Council votes to close Skerries secondary

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Skerries residents object to proposals to close the island's secondary department. Outside the town hall are (from left): John Weston, Alice Arthur, Brenda Hay, Valerie McMillan, Mellany Gorman and Julie Arthur. Photo: Dave Donaldson

Skerries residents object to proposals to close the island’s secondary department. Outside the town hall are (from left): John Weston, Alice Arthur, Brenda Hay, Valerie McMillan, Mellany Gorman and Julie Arthur. Photo: Dave Donaldson

The council will move to shut Skerries secondary department next year following a casting vote by convener Malcolm Bell in the town hall today.

Members at the full council were tied 10-10 over whether lessons in the tiny secondary should be brought to a close.

Chairwoman of education and families committee Vaila Wishart had moved recommendations to close the small unit, which forms part of the primary school building.

But North Isles member Steven Coutts urged members to consider launching a consultation process into whether an S1-S2 school could be retained in the isle.

Mr Bell’s casting vote means youngsters in Skerries will have their lessons in the Anderson High School in Lerwick from next August, and will stay in the hostel – unless the closure decision is called in beforehand by Scottish education minister, Mike Russell.

The tied vote followed a two and a half hour debate over the balance between the educational experiences and the prospect of economic damage some fear the closure will bring about.

The discussion was watched via video link by concerned Skerries residents from upstairs in the town hall and from the isle itself.

At regular intervals the chamber was filled with the sound of feet stamping on the floor upstairs, as Skerries folk sought to make their feelings clear.

It followed yesterday’s casting vote from Ms Wishart after a lengthy debate at the education and families meeting, where another North Isles member – Gary Cleaver – had unsuccessfully urged members to consider turning Skerries into an S1-S2 school, rather than closing it outright.

Kicking off the debate in today’s meeting Ms Wishart said moving children to the Anderson High would give them a better broad general education.

She added it would afford children access to a larger peer group of youngsters, and would assist in their health and wellbeing by enabling youngsters to participate in sporting activities.

“I don’t buy the idea that children in Skerries are less resilient than children in other remote isles. Education has to be a priority if children are going to reach their true potential.”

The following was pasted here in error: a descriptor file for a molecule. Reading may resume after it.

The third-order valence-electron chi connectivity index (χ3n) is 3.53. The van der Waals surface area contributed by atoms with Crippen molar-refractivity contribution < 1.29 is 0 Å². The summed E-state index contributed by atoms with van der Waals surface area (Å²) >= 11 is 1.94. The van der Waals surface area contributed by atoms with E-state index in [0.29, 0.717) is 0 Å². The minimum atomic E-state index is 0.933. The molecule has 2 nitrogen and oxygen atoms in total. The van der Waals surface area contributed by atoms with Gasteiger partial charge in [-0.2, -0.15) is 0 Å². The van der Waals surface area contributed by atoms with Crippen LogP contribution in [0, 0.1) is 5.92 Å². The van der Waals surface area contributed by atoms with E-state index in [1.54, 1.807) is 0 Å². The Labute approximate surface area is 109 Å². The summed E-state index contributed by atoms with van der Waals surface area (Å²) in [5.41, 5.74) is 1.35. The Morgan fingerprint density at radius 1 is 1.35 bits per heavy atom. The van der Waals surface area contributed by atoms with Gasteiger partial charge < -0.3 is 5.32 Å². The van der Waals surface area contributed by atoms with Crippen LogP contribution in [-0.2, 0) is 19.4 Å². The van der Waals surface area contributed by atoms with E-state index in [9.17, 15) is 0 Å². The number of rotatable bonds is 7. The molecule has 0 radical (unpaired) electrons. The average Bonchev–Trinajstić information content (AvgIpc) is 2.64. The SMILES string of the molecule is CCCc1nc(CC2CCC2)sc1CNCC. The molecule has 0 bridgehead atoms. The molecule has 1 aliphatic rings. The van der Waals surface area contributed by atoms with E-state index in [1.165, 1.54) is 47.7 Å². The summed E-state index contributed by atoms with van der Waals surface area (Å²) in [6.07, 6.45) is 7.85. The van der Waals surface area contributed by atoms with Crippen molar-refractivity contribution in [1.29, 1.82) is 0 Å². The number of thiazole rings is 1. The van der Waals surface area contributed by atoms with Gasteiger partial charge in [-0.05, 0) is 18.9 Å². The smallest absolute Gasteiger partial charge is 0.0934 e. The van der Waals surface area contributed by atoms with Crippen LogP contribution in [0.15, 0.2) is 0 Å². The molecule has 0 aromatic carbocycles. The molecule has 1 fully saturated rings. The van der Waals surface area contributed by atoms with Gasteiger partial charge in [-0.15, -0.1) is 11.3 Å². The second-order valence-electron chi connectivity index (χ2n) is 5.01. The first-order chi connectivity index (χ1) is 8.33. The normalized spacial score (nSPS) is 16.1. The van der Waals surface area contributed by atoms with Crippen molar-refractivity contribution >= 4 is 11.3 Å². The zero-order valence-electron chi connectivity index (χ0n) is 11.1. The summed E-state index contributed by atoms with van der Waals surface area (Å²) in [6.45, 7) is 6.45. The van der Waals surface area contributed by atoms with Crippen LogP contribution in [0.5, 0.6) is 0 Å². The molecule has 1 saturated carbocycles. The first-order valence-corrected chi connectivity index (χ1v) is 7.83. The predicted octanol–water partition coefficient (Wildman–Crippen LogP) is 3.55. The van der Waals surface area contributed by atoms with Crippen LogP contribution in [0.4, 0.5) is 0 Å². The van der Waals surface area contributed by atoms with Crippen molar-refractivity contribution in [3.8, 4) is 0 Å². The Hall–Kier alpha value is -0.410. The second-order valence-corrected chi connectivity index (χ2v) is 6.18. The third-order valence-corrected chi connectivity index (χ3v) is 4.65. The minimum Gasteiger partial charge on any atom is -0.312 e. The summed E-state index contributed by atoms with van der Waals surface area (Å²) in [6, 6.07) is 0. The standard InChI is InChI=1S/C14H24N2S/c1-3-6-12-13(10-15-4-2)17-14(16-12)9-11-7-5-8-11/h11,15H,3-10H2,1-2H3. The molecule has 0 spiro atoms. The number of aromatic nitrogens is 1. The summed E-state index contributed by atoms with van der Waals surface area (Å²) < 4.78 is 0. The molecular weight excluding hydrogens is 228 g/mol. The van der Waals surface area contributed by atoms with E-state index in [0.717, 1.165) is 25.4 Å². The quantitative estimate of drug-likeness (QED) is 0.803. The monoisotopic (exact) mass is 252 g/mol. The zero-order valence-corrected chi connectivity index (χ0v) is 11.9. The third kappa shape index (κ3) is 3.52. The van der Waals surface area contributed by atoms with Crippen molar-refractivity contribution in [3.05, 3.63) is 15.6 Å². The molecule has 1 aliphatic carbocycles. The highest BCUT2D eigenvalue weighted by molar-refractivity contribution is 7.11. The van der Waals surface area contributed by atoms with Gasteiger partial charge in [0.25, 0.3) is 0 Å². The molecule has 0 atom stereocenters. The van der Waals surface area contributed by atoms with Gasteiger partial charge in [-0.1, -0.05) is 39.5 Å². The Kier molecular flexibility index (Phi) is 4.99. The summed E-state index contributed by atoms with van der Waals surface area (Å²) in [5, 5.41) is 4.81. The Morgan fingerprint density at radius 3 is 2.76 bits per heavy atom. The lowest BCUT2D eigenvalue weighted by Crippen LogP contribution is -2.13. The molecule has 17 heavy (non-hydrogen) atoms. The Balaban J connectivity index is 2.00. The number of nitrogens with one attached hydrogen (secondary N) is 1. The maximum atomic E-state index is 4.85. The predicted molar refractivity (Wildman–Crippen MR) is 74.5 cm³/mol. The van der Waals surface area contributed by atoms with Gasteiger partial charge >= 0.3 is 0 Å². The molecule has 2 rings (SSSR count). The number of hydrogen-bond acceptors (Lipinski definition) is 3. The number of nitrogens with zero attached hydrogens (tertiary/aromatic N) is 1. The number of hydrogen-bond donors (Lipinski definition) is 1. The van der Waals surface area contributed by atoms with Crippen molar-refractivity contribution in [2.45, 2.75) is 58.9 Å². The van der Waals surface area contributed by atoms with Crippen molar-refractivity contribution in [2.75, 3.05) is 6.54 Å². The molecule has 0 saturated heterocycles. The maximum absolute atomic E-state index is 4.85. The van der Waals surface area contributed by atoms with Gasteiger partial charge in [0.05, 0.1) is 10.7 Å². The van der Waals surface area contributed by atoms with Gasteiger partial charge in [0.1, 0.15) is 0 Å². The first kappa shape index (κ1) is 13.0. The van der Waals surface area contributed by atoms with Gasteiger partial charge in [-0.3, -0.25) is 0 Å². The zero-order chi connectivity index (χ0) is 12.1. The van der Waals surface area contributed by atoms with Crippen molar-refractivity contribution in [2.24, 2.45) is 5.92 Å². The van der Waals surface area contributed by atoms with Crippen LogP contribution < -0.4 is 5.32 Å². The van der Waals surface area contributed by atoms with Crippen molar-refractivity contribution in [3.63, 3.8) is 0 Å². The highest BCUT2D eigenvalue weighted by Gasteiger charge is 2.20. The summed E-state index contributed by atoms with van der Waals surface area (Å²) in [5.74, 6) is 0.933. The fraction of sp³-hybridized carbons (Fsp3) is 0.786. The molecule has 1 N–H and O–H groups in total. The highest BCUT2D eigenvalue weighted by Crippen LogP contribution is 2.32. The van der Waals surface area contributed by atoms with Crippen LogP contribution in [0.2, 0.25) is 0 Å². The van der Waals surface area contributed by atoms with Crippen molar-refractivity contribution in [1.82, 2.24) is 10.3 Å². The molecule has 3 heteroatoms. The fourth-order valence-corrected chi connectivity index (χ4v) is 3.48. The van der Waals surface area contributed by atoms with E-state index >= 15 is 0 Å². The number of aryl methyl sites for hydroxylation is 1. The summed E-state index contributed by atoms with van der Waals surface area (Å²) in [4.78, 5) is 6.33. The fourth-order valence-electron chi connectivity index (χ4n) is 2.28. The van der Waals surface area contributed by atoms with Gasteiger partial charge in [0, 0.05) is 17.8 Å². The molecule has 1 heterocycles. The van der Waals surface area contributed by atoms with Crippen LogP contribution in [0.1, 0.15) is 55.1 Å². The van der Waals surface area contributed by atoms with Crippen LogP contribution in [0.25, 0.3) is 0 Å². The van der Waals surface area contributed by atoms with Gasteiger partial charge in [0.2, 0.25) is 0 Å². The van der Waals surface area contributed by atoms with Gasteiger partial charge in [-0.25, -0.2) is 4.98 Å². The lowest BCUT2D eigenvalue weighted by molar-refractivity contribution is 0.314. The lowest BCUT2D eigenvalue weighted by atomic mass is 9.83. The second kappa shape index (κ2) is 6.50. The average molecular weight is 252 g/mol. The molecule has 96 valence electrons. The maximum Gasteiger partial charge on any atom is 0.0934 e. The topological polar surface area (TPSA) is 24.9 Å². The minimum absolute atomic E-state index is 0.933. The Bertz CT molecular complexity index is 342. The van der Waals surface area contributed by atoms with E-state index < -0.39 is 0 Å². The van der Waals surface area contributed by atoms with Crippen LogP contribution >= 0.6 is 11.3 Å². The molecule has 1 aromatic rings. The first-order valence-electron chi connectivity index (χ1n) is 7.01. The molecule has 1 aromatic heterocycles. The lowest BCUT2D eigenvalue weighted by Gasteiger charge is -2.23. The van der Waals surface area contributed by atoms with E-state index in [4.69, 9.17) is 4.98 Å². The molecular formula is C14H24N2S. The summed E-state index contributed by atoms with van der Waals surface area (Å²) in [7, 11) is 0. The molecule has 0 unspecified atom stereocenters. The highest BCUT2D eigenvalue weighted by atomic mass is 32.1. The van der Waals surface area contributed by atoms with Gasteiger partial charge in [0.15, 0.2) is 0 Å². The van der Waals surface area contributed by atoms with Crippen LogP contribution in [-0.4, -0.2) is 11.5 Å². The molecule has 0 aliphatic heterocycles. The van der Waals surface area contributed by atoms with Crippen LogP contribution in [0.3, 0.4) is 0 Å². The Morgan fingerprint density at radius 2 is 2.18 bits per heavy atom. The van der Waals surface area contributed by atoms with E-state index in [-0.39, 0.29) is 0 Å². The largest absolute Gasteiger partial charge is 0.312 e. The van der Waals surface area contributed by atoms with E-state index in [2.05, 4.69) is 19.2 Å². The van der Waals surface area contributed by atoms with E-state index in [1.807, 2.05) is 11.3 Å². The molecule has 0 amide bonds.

Her comments came after an address by director of children’s services, Helen Budge, who told councillors closing the secondary would help the department achieve its aim of offering a high standard of education while also offering best value.

The council says closing the secondary will save the authority £73,473 per annum, once an escort service is provided to accompany children on the ferry to and from the Mainland.

However, Mr Coutts said there was a strong need to consider the impact closing the school would have on the community.

He insisted the council had not sought a “viable alternative” to closure, and urged members to back his alternative proposal.

“There’s no doubt there could be challenges, but I’d contend these challenges could be overcome.”

He questioned how closing Skerries would tie in with a commitment in the SIC’s corporate plan to maintain a working age population throughout the isles.

Much of today’s focus was on a report covering the possible economic impact on Skerries if the secondary unit was closed. One line of the report stated that the effect “could be severe”.

“We have got the socio-economic impact assessment,” added Mr Coutts. “The information is all there. We need to read it, acknowledge it and listen to it.”

He was concerned about how elderly people in Skerries might be cared for in their own homes if younger people move away.

For his part, Mr Cleaver said members should not be swayed by the argument that the best level of education can only be delivered in larger schools.

The third North Isles member, Robert Henderson, said the £5.1 million gross contribution which is pumped into the economy from Skerries’ 70-strong population circulated in the Shetland economy, specifically into businesses in Lerwick and Scalloway.

“I’d like to ask all members here if they could meet Skerries folk, look them in the eye and say, ‘sorry, your children are not worth the same as other bairns in Shetland’.”